The long-term fate of the Affordable Care Act is once again in the hands of the US Supreme Court. For thousands of Wisconsin children and families, the case makes continued access to health care increasingly uncertain as the state’s COVID case count rises, and the potential for long-term health impacts remains unknown.
We recently wrote a report that shows how the Affordable Care Act has performed under an unsupportive administration and what’s at risk from efforts to strike down the health law. It also highlights the resiliency of the ACA and its importance in Wisconsin.
Last week, the US Supreme Court heard oral arguments from 18 states that are seeking to overturn the entire ACA. While a majority of justices have expressed skepticism that the entire health reform law is unconstitutional, how they rule on the law is uncertain, and Wisconsinites have a lot at stake if all or major elements of the ACA are struck down.
The report examines how the ACA effectively provides protections for people with pre-existing conditions, the Marketplace enrollment trend throughout the Obama and Trump administrations, and what Wisconsinites have to lose if the Marketplace deteriorates substantially or the ACA is overturned by the courts.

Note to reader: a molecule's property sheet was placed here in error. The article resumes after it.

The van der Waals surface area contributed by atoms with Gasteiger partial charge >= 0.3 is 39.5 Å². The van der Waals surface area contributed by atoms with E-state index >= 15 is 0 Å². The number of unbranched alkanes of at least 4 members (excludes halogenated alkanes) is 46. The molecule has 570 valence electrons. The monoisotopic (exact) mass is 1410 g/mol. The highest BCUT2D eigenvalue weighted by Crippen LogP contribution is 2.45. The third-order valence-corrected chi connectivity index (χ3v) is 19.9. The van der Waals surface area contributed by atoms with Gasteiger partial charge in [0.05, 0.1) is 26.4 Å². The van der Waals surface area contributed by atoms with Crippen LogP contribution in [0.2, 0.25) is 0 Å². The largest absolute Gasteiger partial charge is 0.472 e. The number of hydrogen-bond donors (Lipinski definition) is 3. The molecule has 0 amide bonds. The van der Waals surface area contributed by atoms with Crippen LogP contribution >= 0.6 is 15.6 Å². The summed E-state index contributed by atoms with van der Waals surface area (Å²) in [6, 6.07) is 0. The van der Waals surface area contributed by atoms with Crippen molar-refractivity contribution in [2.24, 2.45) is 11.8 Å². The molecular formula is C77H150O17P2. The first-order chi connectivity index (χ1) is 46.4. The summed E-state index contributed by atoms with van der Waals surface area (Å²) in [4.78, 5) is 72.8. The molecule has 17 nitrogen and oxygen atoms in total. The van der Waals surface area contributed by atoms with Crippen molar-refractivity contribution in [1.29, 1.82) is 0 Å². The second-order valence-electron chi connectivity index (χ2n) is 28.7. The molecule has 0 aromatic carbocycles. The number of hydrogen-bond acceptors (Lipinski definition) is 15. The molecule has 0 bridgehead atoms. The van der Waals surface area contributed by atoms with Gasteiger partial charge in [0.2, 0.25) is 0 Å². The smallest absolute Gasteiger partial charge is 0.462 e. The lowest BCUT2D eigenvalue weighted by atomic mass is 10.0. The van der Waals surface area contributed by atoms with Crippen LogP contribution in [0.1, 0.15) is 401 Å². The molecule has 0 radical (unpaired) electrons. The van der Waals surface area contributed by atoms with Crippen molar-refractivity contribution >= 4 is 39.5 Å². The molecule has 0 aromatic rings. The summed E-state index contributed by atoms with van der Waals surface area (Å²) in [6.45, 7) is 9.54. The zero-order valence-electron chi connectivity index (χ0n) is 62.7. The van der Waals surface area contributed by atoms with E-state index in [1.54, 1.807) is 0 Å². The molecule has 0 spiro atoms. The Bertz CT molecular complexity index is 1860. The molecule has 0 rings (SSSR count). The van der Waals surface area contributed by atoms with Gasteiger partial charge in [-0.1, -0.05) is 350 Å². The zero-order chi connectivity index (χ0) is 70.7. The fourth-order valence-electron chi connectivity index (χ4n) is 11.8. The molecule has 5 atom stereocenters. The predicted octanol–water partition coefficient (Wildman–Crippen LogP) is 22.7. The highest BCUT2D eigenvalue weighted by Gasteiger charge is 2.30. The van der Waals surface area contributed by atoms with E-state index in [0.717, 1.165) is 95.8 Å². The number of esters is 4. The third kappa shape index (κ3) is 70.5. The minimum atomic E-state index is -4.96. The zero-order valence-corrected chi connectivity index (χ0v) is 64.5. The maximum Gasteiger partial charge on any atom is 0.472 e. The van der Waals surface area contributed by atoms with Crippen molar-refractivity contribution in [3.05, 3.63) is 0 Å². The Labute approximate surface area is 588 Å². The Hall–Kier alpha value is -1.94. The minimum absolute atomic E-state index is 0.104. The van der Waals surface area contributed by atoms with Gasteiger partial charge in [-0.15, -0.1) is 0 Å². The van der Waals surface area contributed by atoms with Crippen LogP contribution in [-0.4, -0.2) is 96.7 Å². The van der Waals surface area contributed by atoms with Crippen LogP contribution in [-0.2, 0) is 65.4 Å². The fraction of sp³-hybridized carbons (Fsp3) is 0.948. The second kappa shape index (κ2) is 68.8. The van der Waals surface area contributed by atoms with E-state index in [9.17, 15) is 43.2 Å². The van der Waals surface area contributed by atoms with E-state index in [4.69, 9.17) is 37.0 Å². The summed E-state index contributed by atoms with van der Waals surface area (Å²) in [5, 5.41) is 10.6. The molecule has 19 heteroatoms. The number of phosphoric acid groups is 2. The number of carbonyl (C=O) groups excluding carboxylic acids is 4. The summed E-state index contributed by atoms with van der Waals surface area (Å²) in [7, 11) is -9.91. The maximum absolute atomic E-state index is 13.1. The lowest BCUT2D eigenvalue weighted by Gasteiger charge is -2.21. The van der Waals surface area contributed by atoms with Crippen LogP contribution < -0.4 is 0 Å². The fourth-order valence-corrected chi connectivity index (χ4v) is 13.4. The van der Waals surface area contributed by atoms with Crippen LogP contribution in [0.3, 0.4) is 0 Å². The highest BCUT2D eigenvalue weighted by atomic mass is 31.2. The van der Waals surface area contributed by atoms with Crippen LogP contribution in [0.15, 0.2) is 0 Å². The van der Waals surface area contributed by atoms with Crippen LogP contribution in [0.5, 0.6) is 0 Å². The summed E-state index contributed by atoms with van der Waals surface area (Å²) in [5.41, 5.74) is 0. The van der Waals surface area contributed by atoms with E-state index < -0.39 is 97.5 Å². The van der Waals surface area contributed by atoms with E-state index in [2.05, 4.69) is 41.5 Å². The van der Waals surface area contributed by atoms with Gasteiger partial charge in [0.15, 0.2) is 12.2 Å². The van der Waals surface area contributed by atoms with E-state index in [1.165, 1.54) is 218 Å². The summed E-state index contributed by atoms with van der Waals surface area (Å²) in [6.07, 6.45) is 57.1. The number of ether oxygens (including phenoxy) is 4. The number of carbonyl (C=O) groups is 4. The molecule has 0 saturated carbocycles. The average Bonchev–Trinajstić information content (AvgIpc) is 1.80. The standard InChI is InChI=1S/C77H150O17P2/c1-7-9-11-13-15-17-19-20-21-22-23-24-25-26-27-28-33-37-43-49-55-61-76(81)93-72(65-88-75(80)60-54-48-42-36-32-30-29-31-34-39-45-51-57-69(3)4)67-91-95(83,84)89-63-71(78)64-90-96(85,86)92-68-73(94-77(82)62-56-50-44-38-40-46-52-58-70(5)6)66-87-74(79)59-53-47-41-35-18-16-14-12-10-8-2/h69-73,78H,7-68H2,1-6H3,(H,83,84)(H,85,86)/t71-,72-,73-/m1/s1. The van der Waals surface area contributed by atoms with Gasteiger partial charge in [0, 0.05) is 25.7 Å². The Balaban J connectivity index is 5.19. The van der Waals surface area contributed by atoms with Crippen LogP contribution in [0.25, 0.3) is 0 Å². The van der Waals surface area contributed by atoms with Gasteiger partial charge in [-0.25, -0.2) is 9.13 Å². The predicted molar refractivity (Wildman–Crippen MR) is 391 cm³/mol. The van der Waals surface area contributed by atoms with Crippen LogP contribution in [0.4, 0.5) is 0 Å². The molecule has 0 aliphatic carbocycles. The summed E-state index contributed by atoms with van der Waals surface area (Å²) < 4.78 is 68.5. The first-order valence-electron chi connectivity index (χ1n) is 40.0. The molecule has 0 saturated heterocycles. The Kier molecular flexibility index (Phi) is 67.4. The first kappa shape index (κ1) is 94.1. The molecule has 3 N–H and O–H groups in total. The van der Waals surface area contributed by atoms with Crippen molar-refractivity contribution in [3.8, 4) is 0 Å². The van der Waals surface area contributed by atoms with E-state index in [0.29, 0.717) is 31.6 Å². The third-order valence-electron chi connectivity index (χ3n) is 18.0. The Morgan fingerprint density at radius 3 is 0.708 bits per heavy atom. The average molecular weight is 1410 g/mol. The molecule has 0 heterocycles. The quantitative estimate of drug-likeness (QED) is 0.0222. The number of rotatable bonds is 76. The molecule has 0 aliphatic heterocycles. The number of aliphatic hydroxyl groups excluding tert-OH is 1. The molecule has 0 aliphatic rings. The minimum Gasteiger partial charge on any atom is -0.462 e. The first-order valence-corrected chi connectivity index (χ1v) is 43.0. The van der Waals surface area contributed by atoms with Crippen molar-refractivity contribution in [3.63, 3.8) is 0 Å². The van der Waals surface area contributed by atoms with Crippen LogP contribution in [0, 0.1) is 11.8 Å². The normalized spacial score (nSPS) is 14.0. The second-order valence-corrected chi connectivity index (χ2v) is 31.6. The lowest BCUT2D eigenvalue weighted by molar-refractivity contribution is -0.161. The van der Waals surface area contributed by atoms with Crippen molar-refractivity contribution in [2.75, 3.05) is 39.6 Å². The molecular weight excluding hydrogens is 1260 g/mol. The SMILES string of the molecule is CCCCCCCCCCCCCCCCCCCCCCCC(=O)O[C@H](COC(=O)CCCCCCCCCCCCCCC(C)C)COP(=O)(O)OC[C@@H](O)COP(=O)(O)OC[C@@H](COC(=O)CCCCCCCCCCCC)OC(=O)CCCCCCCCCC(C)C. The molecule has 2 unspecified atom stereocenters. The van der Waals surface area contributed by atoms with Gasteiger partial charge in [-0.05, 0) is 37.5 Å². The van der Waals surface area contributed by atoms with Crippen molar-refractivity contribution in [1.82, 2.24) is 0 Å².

A ruling in favor of the plaintiffs could block all of the ACA, including the subsidized insurance Marketplace that provides coverage for about 200,000 Wisconsinites, the requirements for coverage of young adults on their parents’ insurance, the elimination of copays for access to preventative care, and a wide range of consumer protections.
Our analysis found that the large insurance coverage gains from the ACA have eroded a little in recent years and lower income people have been impacted the most by enrollment declines. The report also shows that the ACA is particularly important in rural communities where access to employer-sponsored coverage is less common, and it highlights the insurance gains Black, Native American, and Latinx residents have had since ACA implementation. However, despite these gains our health insurance system still has significant disparities and inequities.
Regardless of the court’s decision, right now the ACA is still the law of the land, and a new open enrollment period has begun. You have until December 15, 2020 to buy coverage for 2021. The majority of individuals and families who purchase health insurance through healthcare.gov will qualify for financial assistance, and many will find plans with monthly premiums between $0 and $100.
There are experts available who are trained to help you select a plan and enroll in health insurance. Contact Covering Wisconsin to set up a virtual appointment with local application assistors.